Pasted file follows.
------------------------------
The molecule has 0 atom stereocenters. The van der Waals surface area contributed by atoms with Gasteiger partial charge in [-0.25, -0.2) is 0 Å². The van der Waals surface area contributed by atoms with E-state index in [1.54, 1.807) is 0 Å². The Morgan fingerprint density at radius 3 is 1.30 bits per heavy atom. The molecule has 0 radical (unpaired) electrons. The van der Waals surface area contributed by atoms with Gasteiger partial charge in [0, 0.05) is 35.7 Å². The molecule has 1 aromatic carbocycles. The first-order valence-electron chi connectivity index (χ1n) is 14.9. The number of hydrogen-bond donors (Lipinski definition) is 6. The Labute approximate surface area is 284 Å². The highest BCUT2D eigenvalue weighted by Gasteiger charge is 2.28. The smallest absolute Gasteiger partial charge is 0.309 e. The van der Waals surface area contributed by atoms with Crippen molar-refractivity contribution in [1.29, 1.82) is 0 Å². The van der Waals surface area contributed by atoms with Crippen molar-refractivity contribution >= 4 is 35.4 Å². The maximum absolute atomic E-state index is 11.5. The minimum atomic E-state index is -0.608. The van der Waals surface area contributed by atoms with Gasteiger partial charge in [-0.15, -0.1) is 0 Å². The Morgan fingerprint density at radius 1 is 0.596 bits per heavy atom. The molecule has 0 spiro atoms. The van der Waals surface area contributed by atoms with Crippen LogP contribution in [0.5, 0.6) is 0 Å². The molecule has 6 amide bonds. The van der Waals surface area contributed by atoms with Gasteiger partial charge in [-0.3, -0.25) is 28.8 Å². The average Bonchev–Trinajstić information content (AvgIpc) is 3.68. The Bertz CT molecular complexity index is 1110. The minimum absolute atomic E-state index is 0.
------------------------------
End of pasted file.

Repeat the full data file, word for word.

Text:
The molecule has 0 atom stereocenters. The van der Waals surface area contributed by atoms with Gasteiger partial charge in [-0.25, -0.2) is 0 Å². The van der Waals surface area contributed by atoms with E-state index in [1.54, 1.807) is 0 Å². The Morgan fingerprint density at radius 3 is 1.30 bits per heavy atom. The molecule has 0 radical (unpaired) electrons. The van der Waals surface area contributed by atoms with Gasteiger partial charge in [0, 0.05) is 35.7 Å². The molecule has 1 aromatic carbocycles. The first-order valence-electron chi connectivity index (χ1n) is 14.9. The number of hydrogen-bond donors (Lipinski definition) is 6. The Labute approximate surface area is 284 Å². The highest BCUT2D eigenvalue weighted by Gasteiger charge is 2.28. The smallest absolute Gasteiger partial charge is 0.309 e. The van der Waals surface area contributed by atoms with Crippen molar-refractivity contribution in [1.29, 1.82) is 0 Å². The van der Waals surface area contributed by atoms with Crippen molar-refractivity contribution >= 4 is 35.4 Å². The maximum absolute atomic E-state index is 11.5. The minimum atomic E-state index is -0.608. The van der Waals surface area contributed by atoms with Gasteiger partial charge in [-0.15, -0.1) is 0 Å². The Morgan fingerprint density at radius 1 is 0.596 bits per heavy atom. The molecule has 0 spiro atoms. The van der Waals surface area contributed by atoms with Crippen LogP contribution in [0.5, 0.6) is 0 Å². The molecule has 6 amide bonds. The van der Waals surface area contributed by atoms with Gasteiger partial charge in [-0.3, -0.25) is 28.8 Å². The average Bonchev–Trinajstić information content (AvgIpc) is 3.68. The Bertz CT molecular complexity index is 1110. The minimum absolute atomic E-state index is 0.